# Finding the extrema of $f(x,y) = 2x^{4} - 3x^{2}y + y^{2}$

$$f(x,y) = 2x^{4} - 3x^{2}y + y^{2}$$

I found the stationary points of this function using the equations -

$$\frac{\partial f}{\partial x} = 0 \qquad \frac{\partial f}{\partial y} = 0$$

I got $$(0,0)$$.

Now we calculate $$R$$, $$S$$, and $$T$$ at $$(0,0)$$ where

$$R = \frac{\partial^{2} f}{\partial x^{2} } \qquad S = \frac{\partial^{2} f}{\partial x\partial y} \qquad T = \frac{\partial^{2} f}{\partial y^{2} }$$

then, $$RT - S^{2} = 0$$

This does't lead to any result. How to find nature of this stationary point?

I know what local minima, local maxima, and saddle points are, but how to find the nature of $$(0,0)$$?

• Look at this post math.stackexchange.com/questions/2156583/…
– Paul
Dec 11, 2018 at 8:28
• You should show what you got for all of the derivatives, just in case there was a stray sign error or something.
– Blue
Dec 11, 2018 at 8:45

$$f(x,y)=2x^4-3x^2y+y^2=\left( y-2 {{x}^{2}}\right) \, \left( y-{{x}^{2}}\right)$$ $$f\left( \varepsilon ,\frac{3 {{\epsilon }^{2}}}{2}\right) =-\frac{{{\varepsilon }^{4}}}{4}<0$$ $$f\left( \varepsilon ,\frac{{{\varepsilon }^{2}}}{2}\right) =\frac{3 {{\varepsilon }^{4}}}{4}>0$$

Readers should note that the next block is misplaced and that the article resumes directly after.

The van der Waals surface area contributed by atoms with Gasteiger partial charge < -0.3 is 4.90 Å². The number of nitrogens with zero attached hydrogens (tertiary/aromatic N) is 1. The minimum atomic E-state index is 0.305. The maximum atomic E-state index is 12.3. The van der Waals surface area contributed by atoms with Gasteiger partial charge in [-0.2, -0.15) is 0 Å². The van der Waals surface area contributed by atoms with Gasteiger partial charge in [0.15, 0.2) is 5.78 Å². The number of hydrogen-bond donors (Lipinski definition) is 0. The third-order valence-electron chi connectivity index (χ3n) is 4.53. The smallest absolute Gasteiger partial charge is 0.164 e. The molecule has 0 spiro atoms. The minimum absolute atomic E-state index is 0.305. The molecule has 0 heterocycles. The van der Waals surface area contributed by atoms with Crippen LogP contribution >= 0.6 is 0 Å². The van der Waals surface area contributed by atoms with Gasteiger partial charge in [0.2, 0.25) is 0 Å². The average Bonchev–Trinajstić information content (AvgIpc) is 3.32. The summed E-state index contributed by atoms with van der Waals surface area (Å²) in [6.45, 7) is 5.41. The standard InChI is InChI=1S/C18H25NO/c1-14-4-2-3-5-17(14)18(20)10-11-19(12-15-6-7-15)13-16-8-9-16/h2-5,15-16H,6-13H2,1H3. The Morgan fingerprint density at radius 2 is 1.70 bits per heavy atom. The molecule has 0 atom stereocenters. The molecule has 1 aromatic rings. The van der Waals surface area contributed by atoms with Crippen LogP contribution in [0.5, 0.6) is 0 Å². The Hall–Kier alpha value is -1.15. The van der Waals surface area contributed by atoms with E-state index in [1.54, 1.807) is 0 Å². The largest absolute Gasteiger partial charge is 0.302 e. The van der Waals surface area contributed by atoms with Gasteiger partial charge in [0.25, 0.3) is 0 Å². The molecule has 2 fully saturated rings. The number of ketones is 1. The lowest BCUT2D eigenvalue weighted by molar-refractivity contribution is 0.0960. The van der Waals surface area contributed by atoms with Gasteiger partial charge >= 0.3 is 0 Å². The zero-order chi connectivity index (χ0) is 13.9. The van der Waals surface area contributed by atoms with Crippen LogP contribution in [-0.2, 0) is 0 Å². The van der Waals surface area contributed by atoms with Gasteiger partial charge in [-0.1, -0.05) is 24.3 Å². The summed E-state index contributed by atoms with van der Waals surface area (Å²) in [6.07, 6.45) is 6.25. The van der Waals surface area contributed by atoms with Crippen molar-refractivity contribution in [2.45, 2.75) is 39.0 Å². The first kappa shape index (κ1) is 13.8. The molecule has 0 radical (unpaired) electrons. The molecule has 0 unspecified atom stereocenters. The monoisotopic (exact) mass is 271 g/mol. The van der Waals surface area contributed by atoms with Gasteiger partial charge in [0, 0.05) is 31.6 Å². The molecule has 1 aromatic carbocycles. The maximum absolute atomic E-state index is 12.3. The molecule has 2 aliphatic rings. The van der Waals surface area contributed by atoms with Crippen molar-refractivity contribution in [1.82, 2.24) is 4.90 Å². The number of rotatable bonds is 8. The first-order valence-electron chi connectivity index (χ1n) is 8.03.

Then $$(0,0)$$ is saddle point.

$$f(0,0)=0.$$
Along the line $$y=0$$ is $$f(x,0)=2x^4>0$$ in a neighborhood of $$(0,0),$$

EDIT
while along $$y=\frac 32 x^2\;$$ it is $$f(x,\frac 32 x^2)=-\frac 14 x^4<0$$ in a neighborhood of $$(0,0).$$
Therefore is $$(0,0)$$ a saddle point.

• $f(x,x) = 2x^4 - 3x^3 + x^2$. Also $f(x,x)>0$ is $x$ is small Dec 11, 2018 at 10:18

From $$f(x,y)=2(x^2-\frac34y)^2-\frac18y^2$$ it's easy to see that $$(0,0)$$ is a saddle.